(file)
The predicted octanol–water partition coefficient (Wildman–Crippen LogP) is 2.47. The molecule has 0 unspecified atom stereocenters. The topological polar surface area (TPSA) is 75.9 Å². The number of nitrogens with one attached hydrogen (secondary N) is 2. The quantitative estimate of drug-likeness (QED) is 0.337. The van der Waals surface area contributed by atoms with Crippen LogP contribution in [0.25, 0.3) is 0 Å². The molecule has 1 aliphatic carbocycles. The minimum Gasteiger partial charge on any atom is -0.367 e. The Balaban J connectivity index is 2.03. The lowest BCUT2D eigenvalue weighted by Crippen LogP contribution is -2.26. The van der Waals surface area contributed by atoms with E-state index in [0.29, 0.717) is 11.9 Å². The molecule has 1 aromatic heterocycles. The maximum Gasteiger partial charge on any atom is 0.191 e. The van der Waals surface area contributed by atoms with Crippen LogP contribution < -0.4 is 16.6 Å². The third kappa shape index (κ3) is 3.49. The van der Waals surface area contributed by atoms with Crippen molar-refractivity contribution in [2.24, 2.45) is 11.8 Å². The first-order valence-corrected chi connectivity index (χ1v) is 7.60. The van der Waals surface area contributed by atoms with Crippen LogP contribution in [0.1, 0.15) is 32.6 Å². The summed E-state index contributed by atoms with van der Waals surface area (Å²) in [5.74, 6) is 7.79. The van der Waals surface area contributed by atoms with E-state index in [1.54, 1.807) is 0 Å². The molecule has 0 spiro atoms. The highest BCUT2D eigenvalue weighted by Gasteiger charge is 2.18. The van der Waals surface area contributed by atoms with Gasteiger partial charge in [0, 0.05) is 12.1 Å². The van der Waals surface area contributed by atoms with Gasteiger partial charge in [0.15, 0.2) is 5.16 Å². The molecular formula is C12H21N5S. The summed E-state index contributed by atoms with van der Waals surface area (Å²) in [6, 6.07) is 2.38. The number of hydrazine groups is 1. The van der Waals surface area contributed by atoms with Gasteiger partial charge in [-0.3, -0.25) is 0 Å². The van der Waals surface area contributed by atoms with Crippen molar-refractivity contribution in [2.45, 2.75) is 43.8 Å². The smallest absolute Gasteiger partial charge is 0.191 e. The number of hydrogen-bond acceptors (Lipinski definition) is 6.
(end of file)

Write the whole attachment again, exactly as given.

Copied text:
The predicted octanol–water partition coefficient (Wildman–Crippen LogP) is 2.47. The molecule has 0 unspecified atom stereocenters. The topological polar surface area (TPSA) is 75.9 Å². The number of nitrogens with one attached hydrogen (secondary N) is 2. The quantitative estimate of drug-likeness (QED) is 0.337. The van der Waals surface area contributed by atoms with Crippen LogP contribution in [0.25, 0.3) is 0 Å². The molecule has 1 aliphatic carbocycles. The minimum Gasteiger partial charge on any atom is -0.367 e. The Balaban J connectivity index is 2.03. The lowest BCUT2D eigenvalue weighted by Crippen LogP contribution is -2.26. The van der Waals surface area contributed by atoms with E-state index in [0.29, 0.717) is 11.9 Å². The molecule has 1 aromatic heterocycles. The maximum Gasteiger partial charge on any atom is 0.191 e. The van der Waals surface area contributed by atoms with Crippen LogP contribution < -0.4 is 16.6 Å². The third kappa shape index (κ3) is 3.49. The van der Waals surface area contributed by atoms with Crippen molar-refractivity contribution in [2.24, 2.45) is 11.8 Å². The first-order valence-corrected chi connectivity index (χ1v) is 7.60. The van der Waals surface area contributed by atoms with Crippen LogP contribution in [0.1, 0.15) is 32.6 Å². The summed E-state index contributed by atoms with van der Waals surface area (Å²) in [5.74, 6) is 7.79. The van der Waals surface area contributed by atoms with E-state index in [1.54, 1.807) is 0 Å². The molecule has 0 spiro atoms. The highest BCUT2D eigenvalue weighted by Gasteiger charge is 2.18. The van der Waals surface area contributed by atoms with Gasteiger partial charge in [0, 0.05) is 12.1 Å². The van der Waals surface area contributed by atoms with Gasteiger partial charge in [0.15, 0.2) is 5.16 Å². The molecular formula is C12H21N5S. The summed E-state index contributed by atoms with van der Waals surface area (Å²) in [6, 6.07) is 2.38. The number of hydrazine groups is 1. The van der Waals surface area contributed by atoms with Gasteiger partial charge in [-0.3, -0.25) is 0 Å². The van der Waals surface area contributed by atoms with Crippen molar-refractivity contribution in [2.45, 2.75) is 43.8 Å². The smallest absolute Gasteiger partial charge is 0.191 e. The number of hydrogen-bond acceptors (Lipinski definition) is 6.